My name is Tom O’Brien, and I played DI tennis at Villanova University in Pennsylvania. This is my story and my advice for life after college athletics. It’s match point in one of the biggest games in my tennis career; coaches from top colleges are present, dad is pacing back and forth, mom sitting in the chair asking what the score is, and me on court drenched on a Delray Florida tennis court in 105-degree heat. The first thing that popped into my mind was, what are the equity markets doing right now?
Of course, I was not thinking of the markets. I was thinking about how many bags of ice can I put on my legs, and where was the closet Gatorade? Life after college is coming fast, whether you like it or not. So why not skip college and jump into the workforce? If I did that, then I would not have had the best four years of my life. I don’t think so.
College tennis was the perfect fit for me. Sports taught me so many life lessons and prepared me for life after collegiate sports. Some might say it is cliché; some might say it’s whatever, but tennis was my savior. In tennis, there are only two people on the court playing singles. Tennis is an individual sport, so everything rides on your shoulders. So how does this help you later on? I will get to that in a moment.
When the game is on the line, your nerves and mettle are put to the test.
Whether on the court or the board room, you will be faced with high-pressure situations. On the court is the way to hone that and practice for the future. In tennis, you will be in some intense pressure situations, and you will need to prioritize, then strategize. You will need to think quickly and develop a game plan before diving headfirst into your plays. This also goes for being in the workforce. Your manager/boss might decide to change a project at the last minute. You always need to be on your toes. It will help you to stay cool in pressure situations. Even the most upbeat and well-mannered professionals can become flustered and temperamental when under stress.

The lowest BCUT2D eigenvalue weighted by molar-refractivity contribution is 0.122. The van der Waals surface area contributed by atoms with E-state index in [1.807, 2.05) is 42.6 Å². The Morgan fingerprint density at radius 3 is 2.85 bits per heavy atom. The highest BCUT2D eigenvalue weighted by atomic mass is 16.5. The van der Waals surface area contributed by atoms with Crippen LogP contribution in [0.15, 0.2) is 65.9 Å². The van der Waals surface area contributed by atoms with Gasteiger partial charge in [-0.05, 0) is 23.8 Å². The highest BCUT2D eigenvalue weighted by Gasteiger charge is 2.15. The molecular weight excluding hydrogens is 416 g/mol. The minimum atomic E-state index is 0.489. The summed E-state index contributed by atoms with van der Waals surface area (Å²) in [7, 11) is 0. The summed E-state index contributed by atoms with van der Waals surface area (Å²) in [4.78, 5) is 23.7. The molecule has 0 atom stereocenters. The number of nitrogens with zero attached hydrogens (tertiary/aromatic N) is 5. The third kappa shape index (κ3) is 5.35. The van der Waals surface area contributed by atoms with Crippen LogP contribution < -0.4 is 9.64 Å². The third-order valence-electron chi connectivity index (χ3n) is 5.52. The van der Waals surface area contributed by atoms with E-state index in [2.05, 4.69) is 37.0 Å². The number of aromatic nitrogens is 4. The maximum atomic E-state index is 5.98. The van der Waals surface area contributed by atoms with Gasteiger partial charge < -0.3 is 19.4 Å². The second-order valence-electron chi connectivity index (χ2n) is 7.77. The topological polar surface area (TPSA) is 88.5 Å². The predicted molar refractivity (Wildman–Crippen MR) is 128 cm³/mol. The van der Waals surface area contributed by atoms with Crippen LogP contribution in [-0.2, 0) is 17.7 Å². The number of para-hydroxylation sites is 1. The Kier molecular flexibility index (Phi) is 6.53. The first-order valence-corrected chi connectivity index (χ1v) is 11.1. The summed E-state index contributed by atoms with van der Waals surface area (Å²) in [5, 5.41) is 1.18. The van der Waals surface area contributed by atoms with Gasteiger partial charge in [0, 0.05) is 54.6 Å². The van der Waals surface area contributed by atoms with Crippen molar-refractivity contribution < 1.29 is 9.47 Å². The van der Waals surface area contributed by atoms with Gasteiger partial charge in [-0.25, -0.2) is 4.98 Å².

Pushing yourself to your limits and motivating yourself is a good recipe for success. You have to do grind when it comes to your sport. The time, energy, dedication, and hard work is never-ending. It’s what we need to do in order to be the best. Being a rookie on the team is often like being a rookie in the office, you won’t play a match until you prove yourself and you won’t catch the eye of your boss if you are not working hard. Advice from one of my favorite coaches in juniors, my pops, “I’m going to be the guy who runs through that brick wall for you.” Show you can be a workhorse and aren’t afraid to break through that barrier to surpass any goal.
Team players who work hard on the court or field work well in organizations that have high business results; this is because they can be clear about the specific expectations related to their roles. The expectations that big businesses have for their workers is not something they are willing to leave to chance during tennis sport. As a team player, you have to be reliable, communicate with confidence, do more than asked, adapt quickly and easily to things, and show commitment — all which is needed in the workforce. You can all of these qualities as an athlete, which in turn gives you a jump start in the workforce.
You have to have respect for your coaches, commitment to the team, consistency with your training and have extraordinary time-management. Fine tuning these skills will drip over into the workforce. Athletes already have these skills locked and loaded for when they enter the workforce. Athletes have to take direction from coaches whether they agree or disagree, the same way that you will have to take direction from a boss. You have shown that you have already been committed to a team, and most important you are able to juggle school work, trainings, practices, games, social life, and everything else that goes along with being a student-athlete. You will be able to take direction well from management.
The point is that I am a much more productive guy in the office because of high school and college sports. Would I take back my days playing tennis for the Wildcats at Nova? Never. If anything I wish I could go back and learn more.